INDIANAPOLIS — Andrew Luck has never attempted to replace Peyton Manning.
His image does not adorn Lucas Oil Stadium in the place where Manning’s banner once hung. He doesn’t run a fast-paced, no-huddle offense with a running soundtrack of audibles at the line of scrimmage. And he doesn’t hold the heart of an entire state in his hand.
He does, however, wear the same blue horseshoe on his helmet that became synonymous with Manning over 14 seasons. And comparisons are inevitable.
“I understand when people ask the question,” Luck said this week in front of his locker at the Indiana Farm Bureau Football Center. “I would ask the same question if I was a fan or part of the media or in different shoes in a sense. I’ve always felt I’m very fortunate to play quarterback in this league. A chance to get paid to play a kid’s game is a wonderful opportunity. It never grinded on me or wore me down.”
Luck is aware of the standard set before him. How could he not be?
Seven consecutive seasons with 12 or more victories. Six AFC South championships. Two conference titles. And, of course, an NFL championship in Super Bowl XLI.
Manning quarterbacked teams in Indianapolis that won more games from 2000-09 than any other team in any decade in league history. No Colt ever will wear the No. 18 jersey again, and there even is talk of a statue being erected to celebrate Manning’s career sometime in the near future.
So it’s not too difficult to understand how Luck has been relegated to sidekick status as Manning prepares to return to Indianapolis for the first time with the Denver Broncos tonight.
But it would be wrong to marginalize the accomplishments the 24-year-old Stanford graduate already has achieved.
He’s won 68.2 percent of his 22 career starts (15-7) after stepping under center for a team that finished 2-14 in 2011.
As much as Manning is talked about as Luck’s predecessor, he chronologically replaced Dan Orlovsky as the Colts’ starting quarterback. And that timeline is enlightening.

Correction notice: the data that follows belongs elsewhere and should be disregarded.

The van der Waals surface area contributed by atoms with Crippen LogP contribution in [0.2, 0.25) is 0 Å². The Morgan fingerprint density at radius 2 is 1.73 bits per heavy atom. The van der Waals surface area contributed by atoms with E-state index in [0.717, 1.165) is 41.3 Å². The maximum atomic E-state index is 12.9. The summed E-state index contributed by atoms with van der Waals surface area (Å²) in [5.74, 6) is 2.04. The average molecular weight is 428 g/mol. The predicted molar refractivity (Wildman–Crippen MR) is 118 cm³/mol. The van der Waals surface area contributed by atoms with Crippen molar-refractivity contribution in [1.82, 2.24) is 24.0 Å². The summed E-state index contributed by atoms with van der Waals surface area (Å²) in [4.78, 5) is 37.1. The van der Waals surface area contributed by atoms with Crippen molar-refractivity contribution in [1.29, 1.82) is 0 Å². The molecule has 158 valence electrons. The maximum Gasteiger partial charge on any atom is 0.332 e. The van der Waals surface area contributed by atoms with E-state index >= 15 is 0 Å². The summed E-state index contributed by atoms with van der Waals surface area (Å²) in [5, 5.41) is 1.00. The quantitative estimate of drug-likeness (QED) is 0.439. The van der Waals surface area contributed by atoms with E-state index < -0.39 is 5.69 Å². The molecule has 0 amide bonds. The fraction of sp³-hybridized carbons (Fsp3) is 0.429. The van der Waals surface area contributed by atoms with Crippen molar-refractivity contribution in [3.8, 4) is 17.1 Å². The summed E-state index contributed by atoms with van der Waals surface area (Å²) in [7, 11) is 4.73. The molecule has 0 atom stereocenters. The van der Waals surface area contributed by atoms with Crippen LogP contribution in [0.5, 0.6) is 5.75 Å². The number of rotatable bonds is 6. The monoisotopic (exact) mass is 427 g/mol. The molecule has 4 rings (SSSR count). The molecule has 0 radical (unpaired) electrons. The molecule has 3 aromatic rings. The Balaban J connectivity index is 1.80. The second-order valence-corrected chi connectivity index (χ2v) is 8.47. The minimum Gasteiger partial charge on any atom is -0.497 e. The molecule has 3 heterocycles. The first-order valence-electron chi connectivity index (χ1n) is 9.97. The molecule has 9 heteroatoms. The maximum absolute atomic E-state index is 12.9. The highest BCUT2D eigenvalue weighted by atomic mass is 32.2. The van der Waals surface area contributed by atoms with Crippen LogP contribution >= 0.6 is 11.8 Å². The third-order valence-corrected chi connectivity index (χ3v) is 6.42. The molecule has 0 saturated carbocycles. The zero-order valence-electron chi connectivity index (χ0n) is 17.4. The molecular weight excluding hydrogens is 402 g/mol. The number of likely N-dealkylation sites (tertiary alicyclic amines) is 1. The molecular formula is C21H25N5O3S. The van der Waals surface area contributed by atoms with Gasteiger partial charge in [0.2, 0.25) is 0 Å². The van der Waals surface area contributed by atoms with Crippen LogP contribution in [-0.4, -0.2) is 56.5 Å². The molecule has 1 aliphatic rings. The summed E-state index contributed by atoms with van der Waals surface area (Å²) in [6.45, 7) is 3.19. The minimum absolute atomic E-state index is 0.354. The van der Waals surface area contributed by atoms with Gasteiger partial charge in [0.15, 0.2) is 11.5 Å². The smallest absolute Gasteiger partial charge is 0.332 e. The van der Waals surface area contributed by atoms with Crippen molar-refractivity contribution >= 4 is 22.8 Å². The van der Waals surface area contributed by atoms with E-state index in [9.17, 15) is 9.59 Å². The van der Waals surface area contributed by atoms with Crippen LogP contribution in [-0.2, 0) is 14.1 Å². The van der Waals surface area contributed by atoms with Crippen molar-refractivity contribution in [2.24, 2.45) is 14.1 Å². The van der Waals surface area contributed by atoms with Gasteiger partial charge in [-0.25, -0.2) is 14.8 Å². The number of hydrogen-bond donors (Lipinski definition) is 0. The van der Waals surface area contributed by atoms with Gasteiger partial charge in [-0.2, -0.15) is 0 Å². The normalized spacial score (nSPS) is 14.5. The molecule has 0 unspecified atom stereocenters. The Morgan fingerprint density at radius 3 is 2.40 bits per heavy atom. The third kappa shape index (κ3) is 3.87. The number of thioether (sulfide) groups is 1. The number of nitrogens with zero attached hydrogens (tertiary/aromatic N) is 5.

Orlovsky, now a backup in Tampa Bay, was the third quarterback used by Indianapolis during the disastrous 2011 campaign. He replaced Curtis Painter, who now backs up Eli Manning with the New York Giants. And Painter, in turn, replaced veteran Kerry Collins — who was concussed in his third start with the Colts and retired following the season.
Think about that for a moment.
Three quarterbacks — including Collins, who started in a Super Bowl for the Giants — playing with the same coaching staff and many of the same teammates who helped Manning win a division title the year before, collapsed under the pressure of playing in the four-time MVP’s shadow.
Luck, in his rookie season with a brand-new coaching staff and a heavily remodeled roster, won 11 games a year later and led the Colts back to the playoffs.
Replacing a legend is never easy, but Indianapolis head coach Chuck Pagano said Luck is uniquely wired to confront the challenge.
“If he sat there and dwelled on all that (Manning’s legacy), he wouldn’t be able to focus on the task at hand,” Pagano said. “And that was be the best quarterback that he could be.”
Luck’s off to a 4-2 start again this season. He already has victories in his young career against Green Bay’s Aaron Rodgers, San Francisco’s Colin Kaepernick and Seattle’s Russell Wilson. But he lost his lone showdown with Manning’s closest peer — New England’s Tom Brady — and he’s well aware of the immediate challenge ahead.
Luck grew up watching and cheering for Manning, and he still sounds like a big fan.
“He is a great role model for guys my age growing up, younger guys, just how to play the position, how to handle yourself on and off the field,” Luck said. “I’ve always had the highest respect of him. My dad (Oliver) backed Archie (Manning) up my dad’s rookie year (with the Houston Oilers). We always really enjoyed watching all the Mannings play. I definitely hold him in the highest respect.”
Among the least repeated comments from Colts owner Jim Irsay this week was his assertion that Manning told him to draft Luck when the two were discussing Manning’s future early last year.
The Broncos quarterback didn’t confirm or deny that talk this week, but he made his high opinion of Luck clear. And even he couldn’t avoid making a few comparisons.
“He’s a heck of a quarterback,” Manning said. “He played early as a rookie, which is always a challenge, but something I’ve always believed made a big impact on me and playing as a rookie. I know Eli said the same thing. He sure did have a great first season and certainly used that first season to his advantage, and he’s off to a heck of a start this year.”